Sex is so powerful that bacteria have developed several mechanisms for doing it on a small scale, such as extending pili to partners so that they can exchange limited amounts of DNA. This how antibiotic resistance spreads around so quickly, and helps bacteria exchange out some of their accumulated mutations by homologous repair, (which is common among all organisms), though at the cost of bringing in parasitic DNA elements like transposons and viruses. But bacteria have never developed the full monte: fusion of whole genomes with total remixture and sharing out to subsequent progeny, let alone obligatory sex before reproduction. Eukaryotic sex involves the fusion of complete, haploid genomes, which recombine pervasively, both by way of the independent assortment of whole chromosomes and by smaller sub-chromosomal recombintation events, to create unique, new haploid genomes, which are then sent out as new gametes.

Bacteria share small amounts of DNA though conjugation pili.

The rise of this process is a bit hard to understand because there are several complex events needed, none of which make immediate sense by themselves. First is the meiotic division, which uses most of the tools of normal mitotic cell division, plus some more (suppression of sister separation in the first division and then suppression of DNA replication in the second division) to turn a diploid genome into a carefully reduced haploid gamete genome. Second is the part of the process called synapsis where all chromosomes from the two parents align along their full length. Third is the recombination that is obligatory between these homologs in order to keep them attached at initial stages, and to interchange segments of the respective genomes. This is not to mention the fusion of gamete cells and other perphernalia of sex, which are less innovative from a molecular, and probably evolutionary, standpoint.

Basic model of meiosis, in comparison to mitosis.

The proposal made in this paper, by a luminary in the field, after whom the Holliday junction is named, is that synapsis of homologous chromosomes may have been the leading event in the development of meiosis and sex, and is understandable as a solution to a completely different problem. Quite apart from the recombination that happens when bacteria encounter DNA coming in from other cells, homologous recombination also happens after replication and before division to repair damage, of which replication is a frequent cause. But one of the hallmarks of eukaryotes is size- big cells and big genomes- they are the SUVs of cellular biology. As genomes grew, the chances of making an error in this internal recombination, with all the repetitive DNA and duplicated genes lying about, grew rapidly as well, and posed a serious danger of creating new damage. This led to the preferability of setting up a whole-genome alignment process, i.e. true synapsis, and confining it to the inverval between replication and division.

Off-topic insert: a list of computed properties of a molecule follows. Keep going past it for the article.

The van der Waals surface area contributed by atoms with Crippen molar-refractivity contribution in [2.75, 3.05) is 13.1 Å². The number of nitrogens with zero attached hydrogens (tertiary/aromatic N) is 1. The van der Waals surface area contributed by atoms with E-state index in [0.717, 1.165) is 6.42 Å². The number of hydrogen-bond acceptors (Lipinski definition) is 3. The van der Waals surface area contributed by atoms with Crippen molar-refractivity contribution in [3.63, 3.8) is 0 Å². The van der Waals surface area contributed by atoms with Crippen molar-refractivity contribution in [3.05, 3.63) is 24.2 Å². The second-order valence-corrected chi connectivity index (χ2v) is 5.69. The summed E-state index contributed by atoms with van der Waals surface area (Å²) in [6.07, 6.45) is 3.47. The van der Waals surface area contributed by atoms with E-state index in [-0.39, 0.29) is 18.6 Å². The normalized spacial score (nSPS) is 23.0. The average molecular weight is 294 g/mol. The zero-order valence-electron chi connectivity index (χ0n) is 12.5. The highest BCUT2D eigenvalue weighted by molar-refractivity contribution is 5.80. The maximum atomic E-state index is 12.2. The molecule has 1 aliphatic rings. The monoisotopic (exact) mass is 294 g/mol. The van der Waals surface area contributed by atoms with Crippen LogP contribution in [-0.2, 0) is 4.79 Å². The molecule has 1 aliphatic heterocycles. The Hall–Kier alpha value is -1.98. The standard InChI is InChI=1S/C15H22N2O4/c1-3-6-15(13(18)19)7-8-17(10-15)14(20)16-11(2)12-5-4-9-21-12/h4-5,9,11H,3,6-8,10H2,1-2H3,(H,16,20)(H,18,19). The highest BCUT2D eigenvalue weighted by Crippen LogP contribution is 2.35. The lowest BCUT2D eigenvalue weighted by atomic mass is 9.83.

"To sum up, we propose that the selection pressures for homolog synapsis and the origins of meiosis were to improve recombinational accuracy and to restrict it to a safe interval, while retaining its short-term (repair) benefits. A cell lineage that had evolved this capability for diploid cells would be less error-prone in transmitting its genetic material."

In the original setting of haploid, single cells, as the first proto-eukaryotes undoubtedly were, this would have revolutionized post-replication homologous DNA repair, making the process far more systematic and reliable. Indeed, eukaryotes still have their DNA aligned during most of the cell cycle, though not in the elaborate synaptonemal complex now found in the first phase of meiosis. Since these organisms were not dipoid, but habitually haploid, the subsequent division would have already resembled the second division of meiosis, back to the haploid state.